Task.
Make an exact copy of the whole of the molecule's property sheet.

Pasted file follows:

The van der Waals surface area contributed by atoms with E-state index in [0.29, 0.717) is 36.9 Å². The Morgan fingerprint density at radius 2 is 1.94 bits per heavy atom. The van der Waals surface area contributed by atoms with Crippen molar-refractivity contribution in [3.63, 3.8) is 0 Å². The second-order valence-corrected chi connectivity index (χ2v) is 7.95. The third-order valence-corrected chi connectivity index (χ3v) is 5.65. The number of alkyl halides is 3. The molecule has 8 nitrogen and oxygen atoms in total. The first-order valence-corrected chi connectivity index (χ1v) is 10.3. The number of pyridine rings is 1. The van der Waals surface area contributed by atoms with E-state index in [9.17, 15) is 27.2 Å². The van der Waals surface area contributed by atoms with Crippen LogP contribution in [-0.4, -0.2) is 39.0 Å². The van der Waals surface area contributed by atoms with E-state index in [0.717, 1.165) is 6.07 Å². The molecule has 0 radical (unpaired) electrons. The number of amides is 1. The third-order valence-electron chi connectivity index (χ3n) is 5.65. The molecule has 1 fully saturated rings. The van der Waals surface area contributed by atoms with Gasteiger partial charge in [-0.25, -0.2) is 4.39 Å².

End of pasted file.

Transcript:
The van der Waals surface area contributed by atoms with E-state index in [0.29, 0.717) is 36.9 Å². The Morgan fingerprint density at radius 2 is 1.94 bits per heavy atom. The van der Waals surface area contributed by atoms with Crippen molar-refractivity contribution in [3.63, 3.8) is 0 Å². The second-order valence-corrected chi connectivity index (χ2v) is 7.95. The third-order valence-corrected chi connectivity index (χ3v) is 5.65. The number of alkyl halides is 3. The molecule has 8 nitrogen and oxygen atoms in total. The first-order valence-corrected chi connectivity index (χ1v) is 10.3. The number of pyridine rings is 1. The van der Waals surface area contributed by atoms with E-state index in [9.17, 15) is 27.2 Å². The van der Waals surface area contributed by atoms with Crippen LogP contribution in [-0.4, -0.2) is 39.0 Å². The van der Waals surface area contributed by atoms with E-state index in [0.717, 1.165) is 6.07 Å². The molecule has 0 radical (unpaired) electrons. The number of amides is 1. The third-order valence-electron chi connectivity index (χ3n) is 5.65. The molecule has 1 fully saturated rings. The van der Waals surface area contributed by atoms with Gasteiger partial charge in [-0.25, -0.2) is 4.39 Å².